Early morning sunrise. We are moored in a circular bay surrounded by high cliffs. We are on the west side of the island, so we do not see the sunrise. But we do get to see the clouds on west color up on the horizon.
The sky is full of sea birds circling the cliffs.
The captain raises the anchor and we start getting ready for dive. It seems that everyone is looking forward as they get ready well before we reach our dive site on the other side of the island.
Dive #1: Shark Bay
We return to yesterday’s first dive site. This time there is current, and so we position ourselves on the rocks and wait. A large school of hammerheads (several dozens at least) is passing by in the blue slightly above us. They go back and forth and we get to see them several time. To our disappointment none of them come closer to investigate us. They move in slow graceful and lazy manner.
Between sights of the sharks, we also see a lone turtle going by, several travelies. There are also schools of smaller fish, with big trumpet fish moving among them.
We see few galapagos sharks passing. After 20 minutes or so, we take off from the rocks and drift a bit with the current to a new view point. Again, we see the hammerheads passing above us.
Few minutes later William takes toward the blue. Here we see much more of the school. I try to get closer to them, and the current takes me away from the group.
I swim toward the rocks to get hold of something. I am alone in the water, and actually enjoy the tranquility. Then I notice Shay few meters from me. I join him. We notice a large eagle ray swimming toward us.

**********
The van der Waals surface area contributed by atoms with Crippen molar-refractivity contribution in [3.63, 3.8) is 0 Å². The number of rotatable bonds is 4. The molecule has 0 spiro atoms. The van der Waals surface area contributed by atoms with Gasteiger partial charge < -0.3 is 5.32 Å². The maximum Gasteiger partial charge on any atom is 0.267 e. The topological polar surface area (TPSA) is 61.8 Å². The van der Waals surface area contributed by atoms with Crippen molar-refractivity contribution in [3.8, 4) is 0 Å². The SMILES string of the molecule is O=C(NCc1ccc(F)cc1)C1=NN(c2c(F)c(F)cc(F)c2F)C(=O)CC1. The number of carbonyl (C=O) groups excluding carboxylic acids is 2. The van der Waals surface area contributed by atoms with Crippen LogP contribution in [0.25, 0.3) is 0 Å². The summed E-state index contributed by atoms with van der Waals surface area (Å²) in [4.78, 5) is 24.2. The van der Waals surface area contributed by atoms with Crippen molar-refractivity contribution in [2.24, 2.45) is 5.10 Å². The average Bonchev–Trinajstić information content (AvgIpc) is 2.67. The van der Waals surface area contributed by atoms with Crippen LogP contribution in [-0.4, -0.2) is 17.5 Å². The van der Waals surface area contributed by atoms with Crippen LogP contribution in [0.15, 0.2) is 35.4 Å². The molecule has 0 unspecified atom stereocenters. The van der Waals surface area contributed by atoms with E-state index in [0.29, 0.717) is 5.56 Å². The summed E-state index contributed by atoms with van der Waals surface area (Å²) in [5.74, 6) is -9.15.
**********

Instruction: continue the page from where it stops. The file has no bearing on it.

By now the rest of the group appear one by one. My air is getting lower, I signal to Ilan that I am on the way up, and start ascending. William suddenly see something and points to it, and everyone rushes in his direction. I later learn that he spotted a pair of mating turtles. In the mean time I try to maintain my depth for safety stop. The huge school of hammerheads passes below me.
|Hammerheads from above|
Close to the surface, various fish swim by and reflect in the sunlight. I try to catch some of them, and postpone surfacing as much as I can. Finally I give in and go up. The rest of the group surfaced about 30 meters from me and the panga is busy collecting them. I enjoy floating in the water looking at the birds above me.
We have breakfast and rest for a while.
|Hezi and the birds|
Dive #2 Shark Bay
We return to the same site. This time the current is even stronger, and we just sit on the “ledge” and watch the sea life. The shark school is still patrolling the area.
I try to position myself on a rock and put my hand to grab it, and it moves. I almost grabbed a large scorpion fish. It was cool about it and moved slightly aside to make sure I don’t try this again.
After few minutes I get bored of this, and decide to try the reef hook. The general idea is to have a rope with a hook on one end that can be attached to one of the D-rings on the other. You hook the edge of a rock and then let go and you float like a kite in the current. In preparation for the trip, Shay manufactured several hooks that he distributed to the various group members.